We have three copies of The Resignation of Eve to give away! If you'd like to enter the draw to win a copy, please leave a comment below this post by midnight on 11 March. Tell us if the theme of this book resonates with you.
We hear a lot about the lack of men in the church, but does that mean church is a place where women are thriving? Jim Henderson’s book would suggest not. Resignation of Eve is the result of many, many conversations that Henderson has had with women in the US which have left him with the conviction that an epidemic of quiet, sad resignation is developing among Christian women who feel overworked and undervalued in the church. He asks the question, ‘what if Adam’s rib is no longer willing to be the church’s backbone?’
Henderson tells the stories of women who are resigned to what their church allows them to do; they’ve come to terms with the fact they can’t exercise all the gifts and abilities they are capable of contributing to their church community and have compromised to fit in.
He tells the stories of women who have resigned from their churches because of the restrictions placed on women in ministry. Not given the opportunities to lead, think, guide, and shape that they are capable of, they have chosen to walk away from the church.
And he tells the stories of women who have re-signed – who have found ways to stay connected with the church and use their gifts but who are aware of the limitations on them and who choose to work around that.
The book is a delight to read, full of great conversations and fascinating women, most of whom are determined to keep following Jesus in spite of the restraints that are put on them. Two things made an impression on me as I read this book.
Firstly, many of the women struggled to articulate well the biblical basis for their church’s attitude towards women in leadership whether it was complementarian, egalitarian or somewhere in between. Those who are well-grounded in their theology are those who have had opposition to their leadership and have had to do the work of understanding what the bible says. Henderson says, ‘women struggle, often in private, trying to determine whether their churches’ positions on women’s roles are genuinely God’s ideal or simply a reflection of dogmatic conditioning and cultural bias.’ I wish churches would be more open about their position on women in leadership and teach on it, so that we know where we stand.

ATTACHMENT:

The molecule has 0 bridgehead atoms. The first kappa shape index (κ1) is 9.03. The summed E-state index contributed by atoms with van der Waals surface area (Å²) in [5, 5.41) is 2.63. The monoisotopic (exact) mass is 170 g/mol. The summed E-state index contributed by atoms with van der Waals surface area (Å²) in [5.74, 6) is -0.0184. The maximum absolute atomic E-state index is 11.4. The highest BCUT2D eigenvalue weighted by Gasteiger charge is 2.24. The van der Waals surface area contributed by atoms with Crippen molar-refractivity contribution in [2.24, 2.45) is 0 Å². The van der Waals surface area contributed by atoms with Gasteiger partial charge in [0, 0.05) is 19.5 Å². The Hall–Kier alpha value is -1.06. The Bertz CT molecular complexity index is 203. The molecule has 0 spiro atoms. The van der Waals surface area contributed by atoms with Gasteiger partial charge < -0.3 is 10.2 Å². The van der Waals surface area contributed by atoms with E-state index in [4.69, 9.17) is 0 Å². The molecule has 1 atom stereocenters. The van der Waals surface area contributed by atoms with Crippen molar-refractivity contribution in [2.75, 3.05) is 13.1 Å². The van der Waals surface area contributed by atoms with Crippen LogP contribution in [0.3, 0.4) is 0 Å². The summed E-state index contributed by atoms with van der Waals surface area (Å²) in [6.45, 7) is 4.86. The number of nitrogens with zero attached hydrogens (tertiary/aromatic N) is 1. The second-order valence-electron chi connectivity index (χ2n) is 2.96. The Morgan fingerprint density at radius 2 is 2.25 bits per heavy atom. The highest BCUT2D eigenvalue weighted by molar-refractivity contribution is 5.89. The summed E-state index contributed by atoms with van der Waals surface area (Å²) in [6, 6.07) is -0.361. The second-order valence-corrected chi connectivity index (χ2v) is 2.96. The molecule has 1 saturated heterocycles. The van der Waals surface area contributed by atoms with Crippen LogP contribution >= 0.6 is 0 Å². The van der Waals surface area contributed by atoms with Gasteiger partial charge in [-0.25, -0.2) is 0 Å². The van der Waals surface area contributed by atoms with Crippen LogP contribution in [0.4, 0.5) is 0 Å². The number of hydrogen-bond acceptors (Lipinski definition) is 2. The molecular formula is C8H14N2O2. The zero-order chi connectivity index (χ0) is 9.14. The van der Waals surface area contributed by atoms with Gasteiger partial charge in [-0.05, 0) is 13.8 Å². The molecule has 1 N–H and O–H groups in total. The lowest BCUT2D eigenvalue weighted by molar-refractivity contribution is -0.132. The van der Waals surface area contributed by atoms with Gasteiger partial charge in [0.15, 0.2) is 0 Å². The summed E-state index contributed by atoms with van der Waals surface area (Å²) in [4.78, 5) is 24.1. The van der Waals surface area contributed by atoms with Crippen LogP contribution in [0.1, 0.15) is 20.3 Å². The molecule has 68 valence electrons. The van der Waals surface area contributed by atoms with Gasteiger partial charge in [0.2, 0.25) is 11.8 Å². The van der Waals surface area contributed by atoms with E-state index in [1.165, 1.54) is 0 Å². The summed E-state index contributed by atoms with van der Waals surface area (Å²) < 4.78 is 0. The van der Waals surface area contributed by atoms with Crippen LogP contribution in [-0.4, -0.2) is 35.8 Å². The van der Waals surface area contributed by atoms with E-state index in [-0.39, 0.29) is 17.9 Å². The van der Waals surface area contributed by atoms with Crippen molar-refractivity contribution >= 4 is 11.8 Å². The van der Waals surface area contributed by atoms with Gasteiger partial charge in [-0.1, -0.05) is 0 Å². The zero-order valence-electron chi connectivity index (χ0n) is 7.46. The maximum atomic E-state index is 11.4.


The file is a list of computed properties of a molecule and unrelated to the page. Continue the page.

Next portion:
Secondly, I was struck by the hypocrisy of many of the church leaders in the stories who will engage with women and let them do the work, as long as it appears that those women aren’t actually leading. They are happy to use women’s leadership gifts while simultaneously denying them the title of leader. Henderson says, ‘I’ve concluded that many pastors have got stuck in this dishonest dance. They depend upon women’s spiritual insights to help the church grow while reserving the right to refuse them access to the main stage.’
I’d be interested to know whether Henderson’s findings are replicated in the UK. I’ve had some heart-breaking conversations with women recently who have been clearly told by the churches they are in that they are not acceptable as they are, and they need to tone down their initiative and leadership to truly be godly women; I wonder how many others are hearing the same thing. I’d encourage you to listen to the stories in this book and to start similar conversations with women that you know. You can find out more about the book at resignationofeve.com
Jenny Baker is the director of the Sophia Network